3.11.2017

Thoughts about recent developments in cameras such as the Olympus EM1.2, the Panasonic GH5 and the Sony a6500.


Something is happening quickly in the camera market. It's either good or evil depending on your point of view. Or your career trajectory. But it is happening nonetheless. Still cameras are tranforming (like Optimus Prime) from dedicated still photography devices into nearly full-fledged video recording devices. And the trend seems to be accelerating and punishing the laggards in the field while rewarding video-centric early adopters. 

It's easy to say that it all started with the Nikon D90 or the Canon 5D mk2 but the reality is that smaller bridge cameras incorporated video modes long before those modes made the jump up to interchangeable lens, large sensor, still cameras. Doesn't matter when it started though, the trend is here and it's moving quicker and quicker; and may determine whether your favorite camera model comes to market and succeeds, across international lines. 

This is very evident in the progression of Olympus and Panasonic cameras. The GH5, which will hit the market in a couple of weeks, is much more of a video production camera than a still camera (although the two camps are in no way mutually exclusive). It offers more flexible menu options and capture file types for video than many dedicated video cameras at multiples of its price. It will soon be one of the very few consumer cameras to

First Day of SXSW. First Downtown stroll with the Panasonic fz2500.


OMG. A post that's entirely about the still photography characteristics of a new camera. No video anywhere in sight!!!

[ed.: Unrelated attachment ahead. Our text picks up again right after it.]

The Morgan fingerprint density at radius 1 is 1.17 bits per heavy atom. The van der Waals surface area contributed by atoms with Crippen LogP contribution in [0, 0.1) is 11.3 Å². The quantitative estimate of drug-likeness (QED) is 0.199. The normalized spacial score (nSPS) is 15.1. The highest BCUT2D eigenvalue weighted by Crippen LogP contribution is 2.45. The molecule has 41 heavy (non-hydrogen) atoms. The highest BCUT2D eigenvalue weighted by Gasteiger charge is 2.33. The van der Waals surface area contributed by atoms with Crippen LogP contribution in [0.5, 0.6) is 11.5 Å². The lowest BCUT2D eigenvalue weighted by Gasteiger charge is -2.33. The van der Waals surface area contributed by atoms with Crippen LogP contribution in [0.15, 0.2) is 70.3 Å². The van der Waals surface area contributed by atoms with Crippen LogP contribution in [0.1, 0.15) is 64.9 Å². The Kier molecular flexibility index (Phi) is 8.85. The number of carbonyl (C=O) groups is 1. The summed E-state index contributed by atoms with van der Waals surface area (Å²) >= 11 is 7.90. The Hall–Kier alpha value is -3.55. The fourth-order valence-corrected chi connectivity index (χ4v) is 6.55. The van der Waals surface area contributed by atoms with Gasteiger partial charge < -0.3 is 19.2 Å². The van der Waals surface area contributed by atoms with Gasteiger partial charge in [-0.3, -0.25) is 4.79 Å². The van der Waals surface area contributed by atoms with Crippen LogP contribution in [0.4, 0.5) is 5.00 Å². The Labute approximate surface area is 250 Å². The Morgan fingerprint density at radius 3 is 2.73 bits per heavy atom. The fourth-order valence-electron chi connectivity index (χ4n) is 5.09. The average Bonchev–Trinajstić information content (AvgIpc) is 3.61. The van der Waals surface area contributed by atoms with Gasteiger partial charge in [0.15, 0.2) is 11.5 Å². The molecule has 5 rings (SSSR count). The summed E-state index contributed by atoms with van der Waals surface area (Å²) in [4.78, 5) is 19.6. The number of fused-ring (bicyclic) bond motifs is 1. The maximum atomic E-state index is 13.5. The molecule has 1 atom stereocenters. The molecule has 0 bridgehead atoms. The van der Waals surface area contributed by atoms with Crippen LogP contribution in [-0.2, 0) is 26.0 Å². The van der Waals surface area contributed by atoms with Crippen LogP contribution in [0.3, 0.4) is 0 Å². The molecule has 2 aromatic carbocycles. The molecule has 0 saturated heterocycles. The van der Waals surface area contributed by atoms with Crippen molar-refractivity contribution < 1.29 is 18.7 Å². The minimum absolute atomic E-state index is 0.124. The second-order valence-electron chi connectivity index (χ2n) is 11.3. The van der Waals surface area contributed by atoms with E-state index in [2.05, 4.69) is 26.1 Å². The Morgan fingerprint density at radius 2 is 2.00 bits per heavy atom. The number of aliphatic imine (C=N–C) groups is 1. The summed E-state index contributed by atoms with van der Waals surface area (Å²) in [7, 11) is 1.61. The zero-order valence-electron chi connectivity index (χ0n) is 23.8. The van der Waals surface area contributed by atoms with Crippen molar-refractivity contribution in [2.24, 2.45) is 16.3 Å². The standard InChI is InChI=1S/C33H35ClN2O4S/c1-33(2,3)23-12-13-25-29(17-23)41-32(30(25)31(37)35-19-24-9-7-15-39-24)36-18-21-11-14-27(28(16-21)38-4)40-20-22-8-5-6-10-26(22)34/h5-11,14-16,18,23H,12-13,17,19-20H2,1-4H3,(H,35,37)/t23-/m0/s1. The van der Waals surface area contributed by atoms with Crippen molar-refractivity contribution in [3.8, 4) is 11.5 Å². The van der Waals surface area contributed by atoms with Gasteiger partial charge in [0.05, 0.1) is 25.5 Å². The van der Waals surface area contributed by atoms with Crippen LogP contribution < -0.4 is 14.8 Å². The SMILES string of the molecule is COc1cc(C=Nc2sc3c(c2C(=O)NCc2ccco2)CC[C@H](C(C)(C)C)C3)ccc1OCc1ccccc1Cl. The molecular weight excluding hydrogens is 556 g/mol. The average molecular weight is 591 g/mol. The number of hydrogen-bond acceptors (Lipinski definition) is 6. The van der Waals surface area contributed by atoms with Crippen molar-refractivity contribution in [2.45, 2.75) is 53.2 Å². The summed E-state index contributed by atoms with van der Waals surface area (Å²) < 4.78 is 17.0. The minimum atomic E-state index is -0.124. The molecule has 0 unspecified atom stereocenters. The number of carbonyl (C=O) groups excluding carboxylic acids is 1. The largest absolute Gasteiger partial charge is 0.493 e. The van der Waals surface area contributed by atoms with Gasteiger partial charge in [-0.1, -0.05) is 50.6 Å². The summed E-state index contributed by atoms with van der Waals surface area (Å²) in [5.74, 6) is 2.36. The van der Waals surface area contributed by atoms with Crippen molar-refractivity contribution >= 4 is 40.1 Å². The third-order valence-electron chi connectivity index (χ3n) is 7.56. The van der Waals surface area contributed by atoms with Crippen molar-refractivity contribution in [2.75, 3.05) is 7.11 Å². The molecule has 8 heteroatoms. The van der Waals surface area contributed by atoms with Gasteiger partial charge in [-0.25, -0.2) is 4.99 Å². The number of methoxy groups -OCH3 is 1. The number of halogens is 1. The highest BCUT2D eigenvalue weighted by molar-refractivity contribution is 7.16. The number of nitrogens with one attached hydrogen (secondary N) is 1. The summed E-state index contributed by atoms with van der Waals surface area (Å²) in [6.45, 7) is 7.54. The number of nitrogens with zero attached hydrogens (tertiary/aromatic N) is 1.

The Panasonic fz2500 hit the studio on Weds. and it wasn't until Friday morning that I actually had time to walk around downtown Austin and take some images with it. I grabbed an extra battery before I left the house and made all the fundamental settings to the camera, including turning down the default noise reduction by two clicks. I never seem to mind uniform noise in my images nearly as much as I do obvious smoothing from noise reduction. I'm guessing it's subjective.

The first thing I noticed was just how much different only a couple increments of magnification make in a viewfinder. I thought the difference between .70x and .74x would be no big deal but it makes the finder brighter and more comfortable to compose in than the previous, fz1000 or any of the Sony RX10 variants. 

I found myself using the longer end of the zoom lens. Seems like my "go-to" approach to these super zoom cameras. All the images were shot in raw and converted to Jpegs in Lightroom. I think I got a little overzealous with the introduction of magenta into my color correction mix. I'll watch out for that in the future. 

The camera was well behaved and the files straight out of camera were